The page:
Importance of God’s Relational Needs
As children grow older, relationships are core to healthy development. The initial attachment to the primary caretaker will expand to other family members and then develop into social-relational needs with friends and classmates. God was the first to recognize the relational needs of his human creation, Adam. The first identified “not good” in creation was that Adam was alone. Although Adam was living in a perfect world without sin and had a perfect relationship with God, yet Adam was alone. So, God created another human, removing aloneness. Throughout scripture we find relational needs which God created in each of us. These needs begin in infancy, and although how the needs are met may change throughout our lifespan, the needs remain. It is one way God forms us into His body, through each of us needing each other. There are ten basic, foundational, relational needs:
1. Acceptance—receiving another person willingly, favorably, and unconditionally (Rom. 15:7)
2. Affection—expressing care and closeness through appropriate physical touch (Rom. 16:16; Mark 10:16)
3. Appreciation—communicating personal thanks and gratefulness for another with words and feelings (I Cor. 11:2)
4. Approval—expressing commendation; building up or affirming; thinking and speaking well of another (Mark 1:11; Eph. 4:29)
5. Attention—taking thought of another; conveying appropriate interest and consideration; entering another’s world (I Cor. 12:25)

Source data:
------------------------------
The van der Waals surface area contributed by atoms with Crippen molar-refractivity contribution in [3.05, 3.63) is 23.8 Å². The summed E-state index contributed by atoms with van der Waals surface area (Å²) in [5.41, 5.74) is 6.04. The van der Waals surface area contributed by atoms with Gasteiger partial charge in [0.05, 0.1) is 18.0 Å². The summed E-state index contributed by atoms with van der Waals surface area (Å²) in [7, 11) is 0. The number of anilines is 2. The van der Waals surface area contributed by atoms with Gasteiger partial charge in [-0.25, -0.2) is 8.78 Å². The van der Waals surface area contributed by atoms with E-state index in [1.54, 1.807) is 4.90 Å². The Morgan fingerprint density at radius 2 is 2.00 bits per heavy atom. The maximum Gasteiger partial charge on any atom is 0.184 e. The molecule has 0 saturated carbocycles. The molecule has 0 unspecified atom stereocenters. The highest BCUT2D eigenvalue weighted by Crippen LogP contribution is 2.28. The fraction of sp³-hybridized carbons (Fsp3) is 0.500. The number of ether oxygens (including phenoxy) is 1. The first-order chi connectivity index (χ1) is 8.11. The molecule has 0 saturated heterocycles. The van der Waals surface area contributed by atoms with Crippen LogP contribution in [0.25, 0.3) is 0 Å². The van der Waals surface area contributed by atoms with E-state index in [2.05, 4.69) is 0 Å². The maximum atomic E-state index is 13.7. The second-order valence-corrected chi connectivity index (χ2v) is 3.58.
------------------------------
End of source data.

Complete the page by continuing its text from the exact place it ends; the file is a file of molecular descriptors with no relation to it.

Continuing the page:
6. Comfort—coming alongside and responding to a hurting person with words, feeling and touch; tender consolation (Rom. 12:15b; Matt. 5:4; II Cor. 1:3-4)
7. Encouragement—urging another to persist and persevere toward a goal (I Thess. 5:11; Heb. 10:24)
8. Respect—valuing and regarding another highly; treating another as important; conveying great worth (Rom. 12:10b)
9. Security—confidence of harmony in relationships; freedom from fear or harm (Rom. 12:16a,18)
10. Support—coming alongside and gently helping with a problem or struggle; getting underneath a burden with them (Gal. 6:2)
As you read this list, it is likely you are seeing needs that were not met in your own childhood. Don’t worry; we all have them. What is critical is how we have those needs met.It’s important as parents, and other adults involved in the lives of children, to understand we are not perfect. Neither were our own parents. Identifying which needs are our unmet needs, and how this affects our ability to raise children, is the key. It is hard to give comfort, for example, if we have never been comforted. Second Corinthians 1: 3-7 uses the word ‘comfort’ seven times! We experience God’s comfort so we can comfort others and experience that comfort from others. Children learn to respect others, when they themselves are respected. Made in the image of God, everyone has inherent respect and value.
Take a look at the children in your life and identify their current top priority three needs. Of course, the behaviors will look different depending on the age of the child. Then work to meet those needs. This chart may help you identify the needs as your child is experiencing them (Ferguson, Warren, Walter, & Snead).